Scholarly Writing as Activism

Title

Scholarly Writing as Activism

Creator

Emma Le Pouésard, Claire Dillon, Hannah Margaret Elmer, Nina Elizondo Garza, Lila Goldenberg, Angel Jiang, Sarina Kürsteiner, Adam Matthews, Carolyn Janice Quijano, and Robin Reich, Columbia University

Instructions

We came together as a group of graduate students studying medieval history and art history with the goal of writing a series of articles that could be utilized by community stakeholders addressing issues of prejudice under-girded by ignorance of the Middle Ages. We invited experts working in the field of journalism, activism, and social work to evaluate our content and identify its practical uses in the public sphere. The response was overwhelmingly positive, and we are continuing to create new content in collaboration with them with the feedback we received. The project enabled the authors (students) and their audiences to recognize the value and necessity of public engagement in the humanities. It sharpened our writing tools, teaching us to gear scholarly writing towards public readership. This model could be used in a classroom setting or in the working group format.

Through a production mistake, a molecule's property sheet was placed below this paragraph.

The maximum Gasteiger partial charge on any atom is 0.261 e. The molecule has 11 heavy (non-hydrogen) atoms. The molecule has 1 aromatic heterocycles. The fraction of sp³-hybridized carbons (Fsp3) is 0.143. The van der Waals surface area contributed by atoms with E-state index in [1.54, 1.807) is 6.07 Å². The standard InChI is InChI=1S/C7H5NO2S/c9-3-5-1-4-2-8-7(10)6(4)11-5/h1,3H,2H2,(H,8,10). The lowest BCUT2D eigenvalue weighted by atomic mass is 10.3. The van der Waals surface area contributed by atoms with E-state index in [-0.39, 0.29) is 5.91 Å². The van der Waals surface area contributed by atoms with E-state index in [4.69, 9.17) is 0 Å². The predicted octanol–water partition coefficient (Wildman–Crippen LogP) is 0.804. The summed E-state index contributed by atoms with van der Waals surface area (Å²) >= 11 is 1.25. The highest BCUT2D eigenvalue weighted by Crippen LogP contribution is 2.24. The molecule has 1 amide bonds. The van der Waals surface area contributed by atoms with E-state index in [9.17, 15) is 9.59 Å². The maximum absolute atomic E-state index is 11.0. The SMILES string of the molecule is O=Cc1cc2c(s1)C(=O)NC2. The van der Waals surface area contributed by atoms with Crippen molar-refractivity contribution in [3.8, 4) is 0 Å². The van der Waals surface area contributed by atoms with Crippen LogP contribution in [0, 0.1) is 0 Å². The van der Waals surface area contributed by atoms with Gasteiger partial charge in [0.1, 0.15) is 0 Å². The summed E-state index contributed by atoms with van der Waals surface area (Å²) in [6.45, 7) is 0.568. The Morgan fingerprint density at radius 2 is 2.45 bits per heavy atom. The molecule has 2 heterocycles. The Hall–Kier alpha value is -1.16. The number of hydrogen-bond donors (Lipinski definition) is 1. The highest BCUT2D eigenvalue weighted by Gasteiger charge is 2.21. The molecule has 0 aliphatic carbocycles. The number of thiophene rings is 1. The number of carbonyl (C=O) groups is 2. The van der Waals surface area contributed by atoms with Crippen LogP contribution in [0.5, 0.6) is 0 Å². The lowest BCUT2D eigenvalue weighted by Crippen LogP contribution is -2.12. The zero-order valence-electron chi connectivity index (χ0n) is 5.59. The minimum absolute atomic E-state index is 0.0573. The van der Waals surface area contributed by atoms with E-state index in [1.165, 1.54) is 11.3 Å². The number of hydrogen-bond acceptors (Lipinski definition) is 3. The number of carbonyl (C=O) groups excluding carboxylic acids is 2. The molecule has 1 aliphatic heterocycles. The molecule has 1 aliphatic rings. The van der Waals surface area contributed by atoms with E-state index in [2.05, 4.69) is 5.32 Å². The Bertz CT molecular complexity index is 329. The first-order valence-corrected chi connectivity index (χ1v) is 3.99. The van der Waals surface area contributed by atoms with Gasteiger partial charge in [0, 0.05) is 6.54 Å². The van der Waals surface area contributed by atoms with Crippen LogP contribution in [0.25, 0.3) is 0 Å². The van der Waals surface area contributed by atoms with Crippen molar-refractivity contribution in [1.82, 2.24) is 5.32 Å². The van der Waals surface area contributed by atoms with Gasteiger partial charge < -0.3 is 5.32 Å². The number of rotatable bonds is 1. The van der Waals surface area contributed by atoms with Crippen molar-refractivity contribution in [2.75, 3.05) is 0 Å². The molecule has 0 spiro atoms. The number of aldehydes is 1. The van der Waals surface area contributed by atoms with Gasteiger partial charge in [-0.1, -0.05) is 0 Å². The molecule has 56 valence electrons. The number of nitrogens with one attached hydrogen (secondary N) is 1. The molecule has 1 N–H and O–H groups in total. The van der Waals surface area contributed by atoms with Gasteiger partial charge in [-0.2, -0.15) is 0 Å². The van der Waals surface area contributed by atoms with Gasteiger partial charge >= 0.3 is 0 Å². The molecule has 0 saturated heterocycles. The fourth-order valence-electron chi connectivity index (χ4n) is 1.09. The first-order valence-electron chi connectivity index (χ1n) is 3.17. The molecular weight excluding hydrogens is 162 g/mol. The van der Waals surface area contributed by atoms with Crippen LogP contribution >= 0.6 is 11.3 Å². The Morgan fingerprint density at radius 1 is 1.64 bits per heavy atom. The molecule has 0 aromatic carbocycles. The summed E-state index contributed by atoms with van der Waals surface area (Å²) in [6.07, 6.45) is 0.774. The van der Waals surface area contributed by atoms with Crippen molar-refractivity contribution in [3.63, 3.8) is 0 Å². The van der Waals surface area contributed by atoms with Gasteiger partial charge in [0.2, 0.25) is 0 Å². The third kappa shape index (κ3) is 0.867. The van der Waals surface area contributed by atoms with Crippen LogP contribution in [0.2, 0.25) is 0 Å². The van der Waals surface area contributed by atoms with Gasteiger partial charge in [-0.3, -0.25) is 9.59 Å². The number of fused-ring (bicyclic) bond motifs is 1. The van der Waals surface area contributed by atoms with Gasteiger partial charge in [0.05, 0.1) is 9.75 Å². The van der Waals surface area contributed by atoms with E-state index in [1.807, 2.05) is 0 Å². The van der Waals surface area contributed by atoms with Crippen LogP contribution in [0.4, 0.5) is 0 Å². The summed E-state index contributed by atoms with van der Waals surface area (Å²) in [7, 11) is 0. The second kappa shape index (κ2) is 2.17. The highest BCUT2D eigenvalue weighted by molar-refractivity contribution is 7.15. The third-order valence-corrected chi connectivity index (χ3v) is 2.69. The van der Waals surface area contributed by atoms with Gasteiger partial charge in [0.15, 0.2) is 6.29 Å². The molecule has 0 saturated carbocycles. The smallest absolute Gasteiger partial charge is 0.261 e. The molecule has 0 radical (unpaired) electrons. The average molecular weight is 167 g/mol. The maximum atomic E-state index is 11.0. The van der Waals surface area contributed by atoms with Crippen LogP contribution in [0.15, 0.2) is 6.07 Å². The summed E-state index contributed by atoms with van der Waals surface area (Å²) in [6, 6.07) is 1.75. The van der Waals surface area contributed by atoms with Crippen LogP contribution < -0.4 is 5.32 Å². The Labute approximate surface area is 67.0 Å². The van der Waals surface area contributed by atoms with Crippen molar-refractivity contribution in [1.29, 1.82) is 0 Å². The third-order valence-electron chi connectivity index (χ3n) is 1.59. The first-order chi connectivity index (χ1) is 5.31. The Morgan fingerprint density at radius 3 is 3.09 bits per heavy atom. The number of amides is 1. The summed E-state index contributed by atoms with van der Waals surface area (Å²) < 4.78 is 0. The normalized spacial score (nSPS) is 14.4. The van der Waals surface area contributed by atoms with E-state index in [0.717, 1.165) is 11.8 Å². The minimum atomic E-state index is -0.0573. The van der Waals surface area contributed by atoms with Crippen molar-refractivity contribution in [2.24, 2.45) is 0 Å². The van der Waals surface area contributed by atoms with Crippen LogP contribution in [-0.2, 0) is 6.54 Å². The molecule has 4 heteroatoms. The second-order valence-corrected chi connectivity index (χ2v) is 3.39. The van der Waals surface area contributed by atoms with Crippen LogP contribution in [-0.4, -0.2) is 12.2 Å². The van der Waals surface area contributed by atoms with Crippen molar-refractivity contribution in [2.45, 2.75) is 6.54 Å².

We developed this project over the course of a semester. The culmination was a day-long symposium during which our guest panelists gave us feedback and discussed the stakes and applications of the project. The content we produced was both single-authored and collaboratively written, and both formats were effective. We also peer-reviewed each other’s work. This exercise would work well in a classroom setting, giving the students the opportunity to develop their scholarly work for activist purposes. It would function well as a final assignment. The pieces we produced were short, given we wanted them to be readable to a wide audience, but they were researched and nuanced. It proved a difficult exercise to concisely convey complex ideas in a scholarly yet accessible manner. In-class preparation for this assignment could include inviting a member of the intended audience (as we did, with the journalists and activists) to discuss tactics to leverage research in the public sphere, and to what ends it is useful to do so. Our discussion with our panelists did indeed require us to revisit our writing and integrate their feedback (both for style and content). It would therefore be useful to receive this feedback earlier, perhaps (in the context of a class) at mid-semester.

Citation

Emma Le Pouésard, Claire Dillon, Hannah Margaret Elmer, Nina Elizondo Garza, Lila Goldenberg, Angel Jiang, Sarina Kürsteiner, Adam Matthews, Carolyn Janice Quijano, and Robin Reich, Columbia University, “Scholarly Writing as Activism,” Teaching the Middle Ages in Higher Ed, accessed May 29, 2020, https://medievalhighered.omeka.net/items/show/45.

Social Bookmarking